Organizational learning and emotion: constructing collective meaning in support of strategic themes

Helen Shipton*, John Sillince

*Corresponding author for this work

Research output: Contribution to journalArticlepeer-review


Missing in the organizational learning literature is an integrative framework that reflects the emotional as well as the cognitive dynamics involved. Here, we take a step in this direction by focusing in depth over time (five years) on a selected organization which manufactures electronic equipment for the office industry. Drawing on personal construct theory, we define organizational learning as the collective re-construal of meaning in the direction of strategically significant themes. We suggest that emotions arise as members reflect on progress or lack of progress in achieving organizational learning. Our evidence suggests that invalidation - where organizational learning fails to correspond with expectations - gives rise to anxiety and frustration, while validation - where organizational learning is aligned with or exceeds expectations - evokes comfort or excitement. Our work aims to capture the key emotions involved as organizational learning proceeds.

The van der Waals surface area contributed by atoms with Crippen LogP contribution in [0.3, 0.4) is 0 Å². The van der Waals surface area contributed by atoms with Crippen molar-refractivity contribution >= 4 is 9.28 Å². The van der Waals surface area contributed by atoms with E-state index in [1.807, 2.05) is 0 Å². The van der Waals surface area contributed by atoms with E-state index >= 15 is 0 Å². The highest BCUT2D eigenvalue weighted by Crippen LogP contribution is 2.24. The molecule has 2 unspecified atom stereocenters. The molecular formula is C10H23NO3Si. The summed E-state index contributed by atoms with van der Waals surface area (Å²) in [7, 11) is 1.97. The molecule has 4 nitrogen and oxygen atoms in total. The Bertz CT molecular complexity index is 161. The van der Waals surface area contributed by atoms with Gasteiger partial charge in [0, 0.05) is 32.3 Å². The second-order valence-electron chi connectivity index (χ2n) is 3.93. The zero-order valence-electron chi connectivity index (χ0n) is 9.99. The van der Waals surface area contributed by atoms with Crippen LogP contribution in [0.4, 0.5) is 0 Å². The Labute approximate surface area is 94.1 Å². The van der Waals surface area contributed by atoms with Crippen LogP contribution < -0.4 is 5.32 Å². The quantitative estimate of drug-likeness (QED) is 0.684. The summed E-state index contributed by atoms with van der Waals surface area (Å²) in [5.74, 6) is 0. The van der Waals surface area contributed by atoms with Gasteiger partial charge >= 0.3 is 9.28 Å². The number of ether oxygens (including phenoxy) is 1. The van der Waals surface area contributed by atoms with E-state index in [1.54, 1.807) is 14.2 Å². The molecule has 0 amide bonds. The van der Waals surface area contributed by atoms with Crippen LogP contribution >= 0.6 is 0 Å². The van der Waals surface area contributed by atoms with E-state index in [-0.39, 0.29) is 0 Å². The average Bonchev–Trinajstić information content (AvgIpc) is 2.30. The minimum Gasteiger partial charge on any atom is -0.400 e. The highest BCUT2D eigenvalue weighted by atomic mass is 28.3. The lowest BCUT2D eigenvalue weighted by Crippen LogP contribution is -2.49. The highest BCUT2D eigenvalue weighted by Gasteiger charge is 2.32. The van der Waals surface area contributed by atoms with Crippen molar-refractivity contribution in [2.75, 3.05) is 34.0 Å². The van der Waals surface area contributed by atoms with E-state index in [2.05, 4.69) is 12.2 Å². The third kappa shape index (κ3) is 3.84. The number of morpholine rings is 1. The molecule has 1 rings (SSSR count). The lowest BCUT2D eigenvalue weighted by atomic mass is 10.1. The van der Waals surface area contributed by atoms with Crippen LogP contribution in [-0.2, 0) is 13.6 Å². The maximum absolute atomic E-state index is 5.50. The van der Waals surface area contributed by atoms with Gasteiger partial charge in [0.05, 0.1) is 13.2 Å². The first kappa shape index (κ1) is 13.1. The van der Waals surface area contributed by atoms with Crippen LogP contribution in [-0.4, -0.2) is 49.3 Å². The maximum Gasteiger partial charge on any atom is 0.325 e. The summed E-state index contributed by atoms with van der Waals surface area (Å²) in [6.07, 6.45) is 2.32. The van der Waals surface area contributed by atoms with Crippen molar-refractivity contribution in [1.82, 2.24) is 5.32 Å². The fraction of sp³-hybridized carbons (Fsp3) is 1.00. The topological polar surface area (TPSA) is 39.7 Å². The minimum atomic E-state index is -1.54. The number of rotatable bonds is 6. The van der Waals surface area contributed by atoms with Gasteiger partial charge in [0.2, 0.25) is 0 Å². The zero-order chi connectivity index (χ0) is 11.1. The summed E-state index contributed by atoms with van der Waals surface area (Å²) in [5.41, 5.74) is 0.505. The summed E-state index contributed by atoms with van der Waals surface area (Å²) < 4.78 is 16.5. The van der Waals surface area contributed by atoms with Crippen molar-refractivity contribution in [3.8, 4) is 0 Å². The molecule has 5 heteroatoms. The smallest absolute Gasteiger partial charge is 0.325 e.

Original languageEnglish
Pages (from-to)493-510
Number of pages18
JournalManagement Learning
Issue number5
Early online date3 Jul 2012
Publication statusPublished - 2013


  • emotions
  • organizational learning
  • personal construct theory
  • strategy
  • validation and invalidation


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